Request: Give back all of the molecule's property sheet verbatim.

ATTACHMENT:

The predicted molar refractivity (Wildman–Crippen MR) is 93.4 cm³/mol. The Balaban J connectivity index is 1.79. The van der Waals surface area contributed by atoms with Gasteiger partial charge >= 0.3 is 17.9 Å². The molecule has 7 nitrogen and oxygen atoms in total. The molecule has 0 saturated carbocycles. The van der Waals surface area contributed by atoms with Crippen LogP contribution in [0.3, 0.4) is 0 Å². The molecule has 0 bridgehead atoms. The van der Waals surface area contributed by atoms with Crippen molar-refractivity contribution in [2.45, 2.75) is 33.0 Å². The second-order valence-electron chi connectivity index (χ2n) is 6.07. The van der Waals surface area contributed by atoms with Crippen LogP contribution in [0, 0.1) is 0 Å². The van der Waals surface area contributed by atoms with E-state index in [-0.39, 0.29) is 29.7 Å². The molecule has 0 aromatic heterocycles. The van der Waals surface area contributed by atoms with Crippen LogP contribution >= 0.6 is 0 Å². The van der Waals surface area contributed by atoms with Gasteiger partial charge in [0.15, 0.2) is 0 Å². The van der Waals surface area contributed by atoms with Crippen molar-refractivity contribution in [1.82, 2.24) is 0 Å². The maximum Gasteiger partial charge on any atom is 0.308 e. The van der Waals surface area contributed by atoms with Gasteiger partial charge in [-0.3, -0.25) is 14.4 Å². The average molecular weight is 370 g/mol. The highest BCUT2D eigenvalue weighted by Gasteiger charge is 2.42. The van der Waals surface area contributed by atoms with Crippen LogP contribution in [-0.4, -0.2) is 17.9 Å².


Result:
The predicted molar refractivity (Wildman–Crippen MR) is 93.4 cm³/mol. The Balaban J connectivity index is 1.79. The van der Waals surface area contributed by atoms with Gasteiger partial charge >= 0.3 is 17.9 Å². The molecule has 7 nitrogen and oxygen atoms in total. The molecule has 0 saturated carbocycles. The van der Waals surface area contributed by atoms with Crippen LogP contribution in [0.3, 0.4) is 0 Å². The molecule has 0 bridgehead atoms. The van der Waals surface area contributed by atoms with Crippen molar-refractivity contribution in [2.45, 2.75) is 33.0 Å². The second-order valence-electron chi connectivity index (χ2n) is 6.07. The van der Waals surface area contributed by atoms with Crippen LogP contribution in [0, 0.1) is 0 Å². The van der Waals surface area contributed by atoms with E-state index in [-0.39, 0.29) is 29.7 Å². The molecule has 0 aromatic heterocycles. The van der Waals surface area contributed by atoms with Crippen LogP contribution >= 0.6 is 0 Å². The van der Waals surface area contributed by atoms with Gasteiger partial charge in [0.15, 0.2) is 0 Å². The van der Waals surface area contributed by atoms with Crippen molar-refractivity contribution in [1.82, 2.24) is 0 Å². The maximum Gasteiger partial charge on any atom is 0.308 e. The van der Waals surface area contributed by atoms with Gasteiger partial charge in [-0.3, -0.25) is 14.4 Å². The average molecular weight is 370 g/mol. The highest BCUT2D eigenvalue weighted by Gasteiger charge is 2.42. The van der Waals surface area contributed by atoms with Crippen LogP contribution in [-0.4, -0.2) is 17.9 Å².